When crises like the Coronavirus impact the business world, it’s important to have a good structure for decision-making.  McKinsey & Company offers 6 tips to ensure your decision-making remains solid when battling the unprecedented and unbelievable. 

  • First, take a breath.  Step back, take stock and prioritize.  Consider the long-term implications – look beyond what’s happening right now.  This alleviates the temptation to jump from one urgent task, or assumed solution, to another.  Think broadly.  Ask, what’s most important now, what’s missing, how might things unfold, what can we do now that will pay off later.
  • Involve more people.  Reach beyond your usual go-to team.  Invite a diverse group of stakeholders to the table.  Consider a fishbowl model where key decision makers and experts are constants at the virtual table, with a few rotating contributors.
  • Make the critical small choices.  Think through potential scenarios and anticipate a range of possible solutions.  Engage others who can help identify which small decisions need immediate attention or need to be monitored and revisited later.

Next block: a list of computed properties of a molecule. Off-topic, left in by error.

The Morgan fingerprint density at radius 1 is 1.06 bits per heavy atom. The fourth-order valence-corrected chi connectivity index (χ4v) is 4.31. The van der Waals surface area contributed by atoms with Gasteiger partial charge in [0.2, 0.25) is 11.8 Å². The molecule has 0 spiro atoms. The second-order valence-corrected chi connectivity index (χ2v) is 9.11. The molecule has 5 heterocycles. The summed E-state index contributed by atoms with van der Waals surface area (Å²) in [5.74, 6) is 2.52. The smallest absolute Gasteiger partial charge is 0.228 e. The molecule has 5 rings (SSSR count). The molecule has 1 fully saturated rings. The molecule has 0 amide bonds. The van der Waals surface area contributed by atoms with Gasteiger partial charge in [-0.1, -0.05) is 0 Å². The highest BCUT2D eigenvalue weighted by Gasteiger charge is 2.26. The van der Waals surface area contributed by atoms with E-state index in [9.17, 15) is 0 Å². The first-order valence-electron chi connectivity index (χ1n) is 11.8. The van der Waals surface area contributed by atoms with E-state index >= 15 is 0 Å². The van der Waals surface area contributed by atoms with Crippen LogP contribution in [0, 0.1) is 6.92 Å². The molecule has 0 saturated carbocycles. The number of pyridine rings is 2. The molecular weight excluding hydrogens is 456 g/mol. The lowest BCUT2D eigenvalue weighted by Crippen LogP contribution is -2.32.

• Set up a nerve center.  If given clear mandates, a network of cross-functional teams can focus on their area of expertise, while a central team keeps everyone coordinated, collaborating and operating with transparency.
  • Empower leaders with judgement and good character.  Find people who are curious, respectful of others and their points of view, flexible, and can make tough calls – those who have demonstrated resilience, made and sold unpopular decisions because they were the right thing to do, and shared bad news up the chain.
  • Finally, go big or go home.  Other crises have taught us that there’s danger in underreacting.  Don’t let fear lead if the situation requires bold, rapid, even an uncomfortable, risky response.  In our current crisis, many organizations decided to shut down before it was mandatory. They showed the world that some crises demand incredibly hard calls, the long-term ramifications of which can’t be known.